Computer Supported Cooperative Work 8: 353–371, 1999.
© 1999 Kluwer Academic Publishers. Printed in the Netherlands.
Voice Loops as Coordination Aids in Space Shuttle
EMILY S. PATTERSON, JENNIFER WATTS-PEROTTI∗and DAVID D.
Cognitive Systems Engineering Laboratory, Institute for Ergonomics, The Ohio State University
(∗Now at Eastman Kodak Company, Rochester, NY)
(Received December 2 1998)
Abstract. Voice loops, an auditory groupware technology, are essential coordination support tools
for experienced practitioners in domains such as air traffic management, aircraft carrier operations
and space shuttle mission control. They support synchronous communication on multiple channels
among groups of people who are spatially distributed. In this paper, we suggest reasons for why
the voice loop system is a successful medium for supporting coordination in space shuttle mission
control based on over 130 hours of direct observation. Voice loops allow practitioners to listen in
on relevant communications without disrupting their own activities or the activities of others. In
addition, the voice loop system is structured around the mission control organization, and therefore
directly supports the demands of the domain. By understanding how voice loops meet the particular
demands of the mission control environment, insight can be gained for the design of groupware tools
to support cooperative activity in other event-driven domains.
Key words: attention, broadcasting, common ground, coordination, ethnographic study, mission
control, mutual awareness, overhearing, voice loops
In supervisory control, cognitive activities such as monitoring and anomaly
response are often distributed across interdependent sets of practitioners. As
Hughes, Randall, and Shapiro (1992) and others have noted, practitioners in these
domains must be able to coordinate their efforts on a “moment to moment basis,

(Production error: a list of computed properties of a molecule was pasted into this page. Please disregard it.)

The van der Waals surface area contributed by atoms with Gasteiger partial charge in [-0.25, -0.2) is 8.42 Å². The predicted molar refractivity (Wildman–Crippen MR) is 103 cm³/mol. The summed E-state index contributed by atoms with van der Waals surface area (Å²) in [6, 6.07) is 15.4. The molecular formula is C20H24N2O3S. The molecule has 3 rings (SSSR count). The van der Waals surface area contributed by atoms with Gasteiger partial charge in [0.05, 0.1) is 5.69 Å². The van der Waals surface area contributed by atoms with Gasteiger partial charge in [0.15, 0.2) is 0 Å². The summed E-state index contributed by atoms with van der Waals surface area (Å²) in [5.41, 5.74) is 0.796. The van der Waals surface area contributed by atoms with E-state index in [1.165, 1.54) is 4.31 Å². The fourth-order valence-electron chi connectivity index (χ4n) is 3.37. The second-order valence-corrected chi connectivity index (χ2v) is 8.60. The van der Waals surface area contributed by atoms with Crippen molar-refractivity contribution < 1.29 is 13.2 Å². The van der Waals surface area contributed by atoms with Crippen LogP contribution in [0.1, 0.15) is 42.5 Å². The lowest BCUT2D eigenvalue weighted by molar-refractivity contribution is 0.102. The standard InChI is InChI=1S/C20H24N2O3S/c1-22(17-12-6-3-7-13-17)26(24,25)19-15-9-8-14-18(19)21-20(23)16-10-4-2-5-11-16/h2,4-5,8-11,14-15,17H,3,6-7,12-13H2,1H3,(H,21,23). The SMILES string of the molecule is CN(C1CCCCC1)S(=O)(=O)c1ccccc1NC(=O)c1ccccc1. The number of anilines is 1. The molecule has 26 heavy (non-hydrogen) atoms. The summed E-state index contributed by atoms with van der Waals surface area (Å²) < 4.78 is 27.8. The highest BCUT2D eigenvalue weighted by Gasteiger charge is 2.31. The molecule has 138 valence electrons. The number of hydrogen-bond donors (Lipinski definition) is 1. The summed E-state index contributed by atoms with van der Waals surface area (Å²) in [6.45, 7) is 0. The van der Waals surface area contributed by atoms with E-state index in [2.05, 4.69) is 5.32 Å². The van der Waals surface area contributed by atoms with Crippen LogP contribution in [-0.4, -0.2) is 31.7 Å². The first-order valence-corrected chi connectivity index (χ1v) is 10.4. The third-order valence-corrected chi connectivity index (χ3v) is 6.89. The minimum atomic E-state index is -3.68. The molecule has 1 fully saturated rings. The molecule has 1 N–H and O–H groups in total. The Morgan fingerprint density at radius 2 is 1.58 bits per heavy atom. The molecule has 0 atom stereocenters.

in response to constantly changing circumstances.” Voice loops, a groupware tech-
nology which allows synchronous communication among groups of people who
are spatially distributed, are used to aid coordination in domains such as air traffic
management, aircraft carrier operations (Rochlin, LaPorte and Roberts, 1987) and
space shuttle mission control.
Voice loops are essential coordination support tools for experienced practi-
tioners in space shuttle mission control. Controllers use the voice loops to directly
communicate with other personnel in mission control. More importantly, however,
controllers use the voice loops to remain aware of the activities of other controllers
and mission events in related shuttle subsystems. Controllers continuously monitor
EMILY S. PATTERSON ET AL.
approximately four voice loops while directly communicating on a primary loop.
By being aware of events when they occur, they can synchronize their activities
with other controllers and with the actions of the astronauts. If something that
is reported on the loops does not match their expectations, they can direct their
attention to that thread of conversation and investigate what the deviations are and
how their own activities might be impacted.
This paper analyzes how voice loops facilitate the coordination of physically
distributed practitioners in space shuttle mission control based on direct observa-
tions of voice loops in use. We describe how mission control is structured and
how the different types of voice loops reflect the organizational structure. Then we
outline the coordination functions that voice loops support and illustrate these func-
tions in an example. We conclude with a discussion of how this analysis provides
insight into the important functions that should be considered in the development
of systems intended to support cooperative work in other event-driven domains.
Our findings are based on direct observations of flight controllers using voice
loops to support their activities during space shuttle operations (see Figure 3
for an excerpt of observed voice loop communications). The observations were
conducted at the Maintenance Mechanical Arm and Crew Systems (MMACS),